Where consent to a contract is induced by duress, the contract is voidable by the aggrieved party. One form of duress is “economic” duress. A party seeking to prove economic duress must show the existence of illegitimate pressure applied by the defendant without which it would not have entered the contract. The illegitimate pressure will typically take the form of a crime or tort or breach of contract but there have also been cases where unethical but lawful acts have been held to constitute economic duress.
The Court of Appeal (David Richards LJ giving the lead judgment, Moylan and Asplin LJJ concurring) has ruled that a travel agent was not entitled to avoid a contract with an airline for economic duress.
The airline was the sole operator of direct flights between the UK and Pakistan, and the travel agent’s business largely depended on its ability to sell tickets for its flights pursuant to an agency agreement. By 2012, many of the airline’s agents had begun litigation against it to recover allegedly unpaid commission. The airline gave notice terminating all its existing agency agreements and reduced its agents’ ticket allocations. It offered them new contracts, but only on terms that they waive any claim for commission accrued under their previous agency agreements. The travel agent accepted the new contract but thereafter brought proceedings in which it argued that the contract containing the waiver had resulted from economic duress. It succeeded at first instance. The airline appealed.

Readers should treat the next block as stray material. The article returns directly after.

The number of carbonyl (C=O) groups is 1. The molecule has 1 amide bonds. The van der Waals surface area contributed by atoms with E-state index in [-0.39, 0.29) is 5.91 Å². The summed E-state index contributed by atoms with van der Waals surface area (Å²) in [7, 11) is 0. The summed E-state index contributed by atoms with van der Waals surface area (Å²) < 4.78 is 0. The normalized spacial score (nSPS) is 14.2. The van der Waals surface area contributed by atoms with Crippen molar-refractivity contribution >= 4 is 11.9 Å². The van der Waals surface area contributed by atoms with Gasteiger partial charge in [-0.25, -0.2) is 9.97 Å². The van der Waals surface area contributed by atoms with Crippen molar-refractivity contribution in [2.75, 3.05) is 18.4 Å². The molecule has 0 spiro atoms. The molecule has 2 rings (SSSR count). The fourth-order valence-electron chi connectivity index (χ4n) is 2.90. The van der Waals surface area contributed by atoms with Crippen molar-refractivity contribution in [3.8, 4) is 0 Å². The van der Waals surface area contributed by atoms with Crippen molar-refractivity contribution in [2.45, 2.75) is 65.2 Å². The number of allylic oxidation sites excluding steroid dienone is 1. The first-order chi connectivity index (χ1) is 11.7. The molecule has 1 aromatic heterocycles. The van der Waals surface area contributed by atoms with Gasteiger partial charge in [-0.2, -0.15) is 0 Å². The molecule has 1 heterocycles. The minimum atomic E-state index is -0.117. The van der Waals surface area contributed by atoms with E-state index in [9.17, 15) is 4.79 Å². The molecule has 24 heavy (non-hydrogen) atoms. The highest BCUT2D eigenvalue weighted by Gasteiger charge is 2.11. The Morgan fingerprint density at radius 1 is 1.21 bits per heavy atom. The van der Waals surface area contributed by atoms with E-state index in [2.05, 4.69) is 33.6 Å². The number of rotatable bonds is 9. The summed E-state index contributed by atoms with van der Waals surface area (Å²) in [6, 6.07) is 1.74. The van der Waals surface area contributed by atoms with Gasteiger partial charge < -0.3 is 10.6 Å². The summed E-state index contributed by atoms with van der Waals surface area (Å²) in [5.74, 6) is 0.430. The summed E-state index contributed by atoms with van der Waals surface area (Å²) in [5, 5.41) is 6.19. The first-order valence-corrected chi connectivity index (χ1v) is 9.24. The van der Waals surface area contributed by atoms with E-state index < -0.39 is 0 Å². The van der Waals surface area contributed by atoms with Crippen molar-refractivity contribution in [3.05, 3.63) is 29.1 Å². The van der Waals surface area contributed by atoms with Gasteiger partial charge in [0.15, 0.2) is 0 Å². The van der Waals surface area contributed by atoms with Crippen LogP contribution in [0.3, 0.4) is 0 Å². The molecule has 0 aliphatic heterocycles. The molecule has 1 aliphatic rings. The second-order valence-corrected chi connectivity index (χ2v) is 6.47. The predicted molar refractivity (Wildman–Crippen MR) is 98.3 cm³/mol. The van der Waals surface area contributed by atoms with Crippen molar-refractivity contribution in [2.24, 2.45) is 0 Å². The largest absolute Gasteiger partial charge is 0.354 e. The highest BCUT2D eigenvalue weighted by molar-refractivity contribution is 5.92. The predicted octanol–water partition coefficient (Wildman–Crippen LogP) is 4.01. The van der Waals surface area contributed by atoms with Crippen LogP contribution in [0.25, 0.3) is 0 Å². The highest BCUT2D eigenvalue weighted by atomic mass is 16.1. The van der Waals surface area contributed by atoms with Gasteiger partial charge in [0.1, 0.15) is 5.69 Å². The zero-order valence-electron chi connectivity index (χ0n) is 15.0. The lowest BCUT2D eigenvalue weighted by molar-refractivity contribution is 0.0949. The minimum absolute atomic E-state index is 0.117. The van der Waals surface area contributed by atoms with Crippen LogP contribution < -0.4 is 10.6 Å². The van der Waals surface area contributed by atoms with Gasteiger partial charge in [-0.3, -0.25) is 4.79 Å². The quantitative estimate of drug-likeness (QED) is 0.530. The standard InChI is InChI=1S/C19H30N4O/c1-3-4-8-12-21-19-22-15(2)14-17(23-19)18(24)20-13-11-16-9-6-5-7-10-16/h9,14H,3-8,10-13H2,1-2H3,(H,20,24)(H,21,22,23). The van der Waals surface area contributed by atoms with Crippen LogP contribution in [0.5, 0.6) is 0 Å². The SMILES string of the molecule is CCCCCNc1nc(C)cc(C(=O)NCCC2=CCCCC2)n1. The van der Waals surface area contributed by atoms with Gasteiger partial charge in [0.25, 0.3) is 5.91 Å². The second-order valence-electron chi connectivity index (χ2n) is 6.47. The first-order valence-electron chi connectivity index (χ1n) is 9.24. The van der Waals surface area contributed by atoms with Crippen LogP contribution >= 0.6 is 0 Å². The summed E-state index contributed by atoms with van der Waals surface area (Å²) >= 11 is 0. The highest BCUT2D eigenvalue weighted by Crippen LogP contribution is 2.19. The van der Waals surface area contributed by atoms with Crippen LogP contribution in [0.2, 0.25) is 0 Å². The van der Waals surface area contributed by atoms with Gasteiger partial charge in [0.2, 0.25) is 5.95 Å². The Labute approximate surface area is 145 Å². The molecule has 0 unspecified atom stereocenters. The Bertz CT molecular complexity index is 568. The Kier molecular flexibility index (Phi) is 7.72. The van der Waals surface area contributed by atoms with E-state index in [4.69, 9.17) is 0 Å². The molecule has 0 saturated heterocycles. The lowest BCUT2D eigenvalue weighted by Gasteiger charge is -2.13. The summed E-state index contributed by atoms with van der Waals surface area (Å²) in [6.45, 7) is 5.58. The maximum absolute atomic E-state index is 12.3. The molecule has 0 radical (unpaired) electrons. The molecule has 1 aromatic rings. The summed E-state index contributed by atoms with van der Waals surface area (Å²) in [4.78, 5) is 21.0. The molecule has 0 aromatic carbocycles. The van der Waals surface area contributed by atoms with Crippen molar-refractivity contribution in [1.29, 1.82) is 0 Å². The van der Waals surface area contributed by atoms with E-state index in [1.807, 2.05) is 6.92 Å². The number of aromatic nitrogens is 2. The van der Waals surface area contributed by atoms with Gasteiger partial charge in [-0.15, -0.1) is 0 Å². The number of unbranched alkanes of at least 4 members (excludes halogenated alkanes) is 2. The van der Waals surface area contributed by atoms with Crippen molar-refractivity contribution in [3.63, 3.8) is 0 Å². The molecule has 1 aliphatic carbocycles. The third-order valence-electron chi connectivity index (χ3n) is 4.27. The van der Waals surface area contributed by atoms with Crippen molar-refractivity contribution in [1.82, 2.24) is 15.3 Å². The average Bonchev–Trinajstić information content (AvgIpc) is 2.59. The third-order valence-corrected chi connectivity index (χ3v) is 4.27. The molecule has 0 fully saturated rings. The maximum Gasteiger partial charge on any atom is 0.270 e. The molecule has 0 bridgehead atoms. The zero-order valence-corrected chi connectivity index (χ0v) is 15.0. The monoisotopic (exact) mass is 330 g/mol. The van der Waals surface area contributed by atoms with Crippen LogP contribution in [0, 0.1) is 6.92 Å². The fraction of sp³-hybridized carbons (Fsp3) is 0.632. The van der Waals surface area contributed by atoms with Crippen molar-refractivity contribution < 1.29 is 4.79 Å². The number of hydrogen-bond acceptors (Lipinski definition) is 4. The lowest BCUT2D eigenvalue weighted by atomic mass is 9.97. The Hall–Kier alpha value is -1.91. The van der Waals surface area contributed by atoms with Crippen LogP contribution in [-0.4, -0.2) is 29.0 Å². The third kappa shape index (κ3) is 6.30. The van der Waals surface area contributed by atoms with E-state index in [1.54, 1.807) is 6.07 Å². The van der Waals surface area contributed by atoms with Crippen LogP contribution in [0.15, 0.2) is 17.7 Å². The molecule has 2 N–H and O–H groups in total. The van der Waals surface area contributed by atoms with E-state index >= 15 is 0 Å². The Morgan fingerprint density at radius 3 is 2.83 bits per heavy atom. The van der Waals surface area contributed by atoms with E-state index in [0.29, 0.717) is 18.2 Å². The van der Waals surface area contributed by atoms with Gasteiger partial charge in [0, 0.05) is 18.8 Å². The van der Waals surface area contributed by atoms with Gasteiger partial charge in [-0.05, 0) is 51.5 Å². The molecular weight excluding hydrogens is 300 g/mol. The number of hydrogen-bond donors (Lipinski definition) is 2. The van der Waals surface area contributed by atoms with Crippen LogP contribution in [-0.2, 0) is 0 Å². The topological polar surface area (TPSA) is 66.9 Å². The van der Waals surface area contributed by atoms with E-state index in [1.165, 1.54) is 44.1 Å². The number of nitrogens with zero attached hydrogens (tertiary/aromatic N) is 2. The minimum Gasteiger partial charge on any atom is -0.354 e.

Following an extensive review of the authorities, David Richards LJ held that a claim for lawful act duress would not succeed in a commercial context where a party was making lawful acts or threats in support of a demand that it genuinely and reasonably believed it was entitled to make. He then considered the position where that belief, though genuine, was unreasonable and concluded that the court should not extend lawful act duress to cover this scenario either. He emphasised that the common law has always rejected the use, or abuse, of a monopoly position as grounds for setting aside a contract. Accordingly, the appeal succeeded.
Appellate courts rarely have the opportunity to consider the law on economic duress. This judgment helps clarify a grey area of contract law.
Case: Times Travel (UK) Limited v Pakistan International Airlines Corporation  EWCA Civ 828 (14 May 2019) (David Richards, Moylan and Asplin LJJ).
credit to Practical Law